China, however, behaves quite differently. While there have been plenty of knee-jerk reactions to make WikiLeaks unaccessable in the media, almost none of them have been followed through with, and those that have do not actually make it unreadable, they just make it inconvenient. WikiLeaks has periodically had DNS problems but it is still completely accessible at http://213.251.145.96/ [213.251.145.96] outside of what appears to be a vigilante DDoS. In China, internet traffic which has been deemed by the party as "unharmonious" is essentially completely blocked and even attempting to use those services can lead to jail time. It's also gone on in China since long before WikiLeaks was around, so the US is hardly showing them how to.

You should take note that the people actually in charge who can actually do anything have been relatively quiet about the whole affair, having only gone so far as to condemn the release as making it more difficult for nations to conduct diplomacy. A lot of the racket being made is being done just to make those in power look bad as a way of garnering attention for themselves.

Re:Eheh, been following the news lately? (0)

Anonymous Coward | more than 3 years ago | (#34447074)

'Which nation is performing a massive denial of service attack to censor the net from information it finds undesirable? '

The US?

Did I win something?

Re:Eheh, been following the news lately? (0)

Anonymous Coward | more than 3 years ago | (#34447352)

WHICH nation has an elected politician calling for the assasination of a foreign national?

Canada. Have you been watching the news lately? It wasn't a U.S. politician.

Some anti-U.S. rhetoric may be in order given our response to Wikileaks, but unfounded, inaccurate, and slanderous accusations like that make me think you're just another Chinese plant. Or you're ignorant.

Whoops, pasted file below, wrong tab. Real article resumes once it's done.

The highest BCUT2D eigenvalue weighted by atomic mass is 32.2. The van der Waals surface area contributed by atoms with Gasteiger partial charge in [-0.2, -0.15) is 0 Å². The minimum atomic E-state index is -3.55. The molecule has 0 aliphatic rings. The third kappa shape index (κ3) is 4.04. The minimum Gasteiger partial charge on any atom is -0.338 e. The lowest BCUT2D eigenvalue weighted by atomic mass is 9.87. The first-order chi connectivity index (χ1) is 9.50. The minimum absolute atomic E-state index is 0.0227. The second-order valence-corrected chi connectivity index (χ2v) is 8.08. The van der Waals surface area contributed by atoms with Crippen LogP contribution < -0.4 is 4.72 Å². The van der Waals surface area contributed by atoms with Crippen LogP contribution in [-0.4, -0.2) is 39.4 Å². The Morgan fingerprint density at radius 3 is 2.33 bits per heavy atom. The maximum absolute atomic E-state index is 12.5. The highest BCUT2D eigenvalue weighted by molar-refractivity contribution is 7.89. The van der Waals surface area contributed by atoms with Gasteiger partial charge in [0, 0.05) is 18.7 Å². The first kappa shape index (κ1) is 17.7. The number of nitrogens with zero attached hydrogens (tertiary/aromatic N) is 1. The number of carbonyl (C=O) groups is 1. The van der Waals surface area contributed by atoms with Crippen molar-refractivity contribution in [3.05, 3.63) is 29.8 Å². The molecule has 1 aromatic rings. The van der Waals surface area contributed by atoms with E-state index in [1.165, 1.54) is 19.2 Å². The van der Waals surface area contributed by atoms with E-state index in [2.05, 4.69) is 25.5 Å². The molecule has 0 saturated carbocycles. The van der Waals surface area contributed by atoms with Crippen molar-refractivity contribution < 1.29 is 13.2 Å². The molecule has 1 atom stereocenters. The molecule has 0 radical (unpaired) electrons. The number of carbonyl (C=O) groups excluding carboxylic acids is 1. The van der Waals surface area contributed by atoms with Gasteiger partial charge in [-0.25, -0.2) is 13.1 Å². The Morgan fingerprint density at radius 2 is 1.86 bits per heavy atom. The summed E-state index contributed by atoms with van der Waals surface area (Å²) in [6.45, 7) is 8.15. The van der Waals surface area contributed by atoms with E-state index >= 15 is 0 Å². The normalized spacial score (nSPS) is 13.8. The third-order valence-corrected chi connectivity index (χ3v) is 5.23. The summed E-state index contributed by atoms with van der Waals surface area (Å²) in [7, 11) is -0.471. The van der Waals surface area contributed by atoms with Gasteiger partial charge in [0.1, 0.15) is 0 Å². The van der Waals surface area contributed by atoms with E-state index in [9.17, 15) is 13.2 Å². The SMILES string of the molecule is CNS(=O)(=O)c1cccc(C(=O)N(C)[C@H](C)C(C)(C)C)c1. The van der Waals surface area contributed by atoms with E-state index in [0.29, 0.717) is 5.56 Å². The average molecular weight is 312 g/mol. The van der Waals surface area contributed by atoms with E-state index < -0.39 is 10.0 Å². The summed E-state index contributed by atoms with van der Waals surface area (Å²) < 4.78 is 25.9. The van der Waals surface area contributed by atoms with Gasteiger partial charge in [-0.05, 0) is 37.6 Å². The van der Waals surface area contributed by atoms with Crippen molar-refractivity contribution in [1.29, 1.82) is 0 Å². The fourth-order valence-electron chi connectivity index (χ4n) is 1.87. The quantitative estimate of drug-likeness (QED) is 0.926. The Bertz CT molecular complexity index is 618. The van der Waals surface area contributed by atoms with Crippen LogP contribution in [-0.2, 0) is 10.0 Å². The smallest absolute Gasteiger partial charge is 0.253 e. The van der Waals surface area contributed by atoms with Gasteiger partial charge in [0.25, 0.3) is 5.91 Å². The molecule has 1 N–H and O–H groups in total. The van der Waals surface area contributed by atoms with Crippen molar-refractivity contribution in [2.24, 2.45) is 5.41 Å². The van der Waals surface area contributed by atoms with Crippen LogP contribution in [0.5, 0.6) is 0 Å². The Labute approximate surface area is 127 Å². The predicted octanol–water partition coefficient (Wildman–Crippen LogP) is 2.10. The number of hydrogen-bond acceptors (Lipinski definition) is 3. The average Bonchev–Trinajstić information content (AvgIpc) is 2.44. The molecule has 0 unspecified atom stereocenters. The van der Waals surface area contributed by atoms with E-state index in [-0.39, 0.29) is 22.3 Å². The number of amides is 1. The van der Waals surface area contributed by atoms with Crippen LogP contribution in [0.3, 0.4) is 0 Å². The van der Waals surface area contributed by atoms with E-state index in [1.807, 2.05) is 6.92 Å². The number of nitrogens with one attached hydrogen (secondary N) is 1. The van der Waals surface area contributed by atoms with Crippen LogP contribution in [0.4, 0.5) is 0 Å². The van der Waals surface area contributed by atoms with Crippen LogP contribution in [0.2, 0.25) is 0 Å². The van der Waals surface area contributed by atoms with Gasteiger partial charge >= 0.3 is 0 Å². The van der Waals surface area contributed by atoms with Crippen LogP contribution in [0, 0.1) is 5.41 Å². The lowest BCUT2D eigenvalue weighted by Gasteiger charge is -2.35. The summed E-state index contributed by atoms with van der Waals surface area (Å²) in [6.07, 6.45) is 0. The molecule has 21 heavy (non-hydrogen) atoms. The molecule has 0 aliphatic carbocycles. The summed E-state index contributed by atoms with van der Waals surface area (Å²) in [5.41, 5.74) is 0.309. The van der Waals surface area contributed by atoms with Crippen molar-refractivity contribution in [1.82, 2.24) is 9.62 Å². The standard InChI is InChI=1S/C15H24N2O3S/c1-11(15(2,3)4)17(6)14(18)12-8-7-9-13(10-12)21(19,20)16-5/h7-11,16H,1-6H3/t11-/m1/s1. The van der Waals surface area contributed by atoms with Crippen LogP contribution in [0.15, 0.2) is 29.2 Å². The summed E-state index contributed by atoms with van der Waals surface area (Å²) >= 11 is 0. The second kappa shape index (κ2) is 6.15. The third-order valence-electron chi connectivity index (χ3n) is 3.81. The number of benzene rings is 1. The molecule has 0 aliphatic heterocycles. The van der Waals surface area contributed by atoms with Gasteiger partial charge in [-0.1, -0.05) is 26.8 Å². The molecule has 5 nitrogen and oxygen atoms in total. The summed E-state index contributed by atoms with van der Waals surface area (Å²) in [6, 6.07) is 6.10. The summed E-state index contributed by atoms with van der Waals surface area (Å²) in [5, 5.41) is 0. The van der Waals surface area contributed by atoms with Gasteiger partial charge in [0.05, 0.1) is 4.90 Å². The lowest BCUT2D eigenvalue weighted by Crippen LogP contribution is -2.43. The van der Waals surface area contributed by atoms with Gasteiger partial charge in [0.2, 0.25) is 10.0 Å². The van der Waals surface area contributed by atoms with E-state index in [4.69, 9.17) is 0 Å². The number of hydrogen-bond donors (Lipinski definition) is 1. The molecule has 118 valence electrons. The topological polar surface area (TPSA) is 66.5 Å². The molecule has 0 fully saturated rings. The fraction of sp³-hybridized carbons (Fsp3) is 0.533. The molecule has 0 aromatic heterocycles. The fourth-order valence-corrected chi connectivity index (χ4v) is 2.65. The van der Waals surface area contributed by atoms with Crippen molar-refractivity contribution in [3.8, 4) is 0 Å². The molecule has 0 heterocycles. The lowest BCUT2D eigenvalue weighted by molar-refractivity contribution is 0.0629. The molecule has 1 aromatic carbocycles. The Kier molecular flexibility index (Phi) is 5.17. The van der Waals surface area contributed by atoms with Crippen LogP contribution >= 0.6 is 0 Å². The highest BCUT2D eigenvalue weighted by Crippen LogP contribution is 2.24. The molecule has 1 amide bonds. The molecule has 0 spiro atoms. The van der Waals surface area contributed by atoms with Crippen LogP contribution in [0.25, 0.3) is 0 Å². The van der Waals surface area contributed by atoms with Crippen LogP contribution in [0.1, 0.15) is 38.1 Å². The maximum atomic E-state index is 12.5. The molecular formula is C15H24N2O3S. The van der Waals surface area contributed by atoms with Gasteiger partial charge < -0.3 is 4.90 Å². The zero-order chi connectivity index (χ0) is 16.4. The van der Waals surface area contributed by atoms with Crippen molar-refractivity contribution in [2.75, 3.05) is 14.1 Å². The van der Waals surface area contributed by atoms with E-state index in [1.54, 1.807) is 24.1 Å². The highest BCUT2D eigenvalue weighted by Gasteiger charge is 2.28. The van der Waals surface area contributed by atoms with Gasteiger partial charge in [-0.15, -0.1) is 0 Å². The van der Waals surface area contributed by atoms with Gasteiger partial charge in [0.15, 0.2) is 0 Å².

Re:Of course they do... (2)

oWj9*7!7dsggh7 (1952478) | more than 3 years ago | (#34446142)

Communist states view everything as being controllable.

China has a long history of favoring centralized state power. This is not really a communist issue; Chinese communism itself is just an expression of the brand of authoritarian traditionalism that goes by the name of "Confucianism".

I keep hearing tech people assuring me that "the genie is out of the bottle" and the Internet can never be controlled, and polisci people assuring me that power will never consent to being restricted by the powerless.

It's an interesting dispute - I'm glad I don have to risk actual money backing one outcome or the other.

Re:Of course they do... (0)

Anonymous Coward | more than 3 years ago | (#34446890)

The Australian government sees it as their duty to control the internet and all forms of communication in the country. It's only a matter of time until they start installing moderators in homes to make sure nothing controversial is spoken.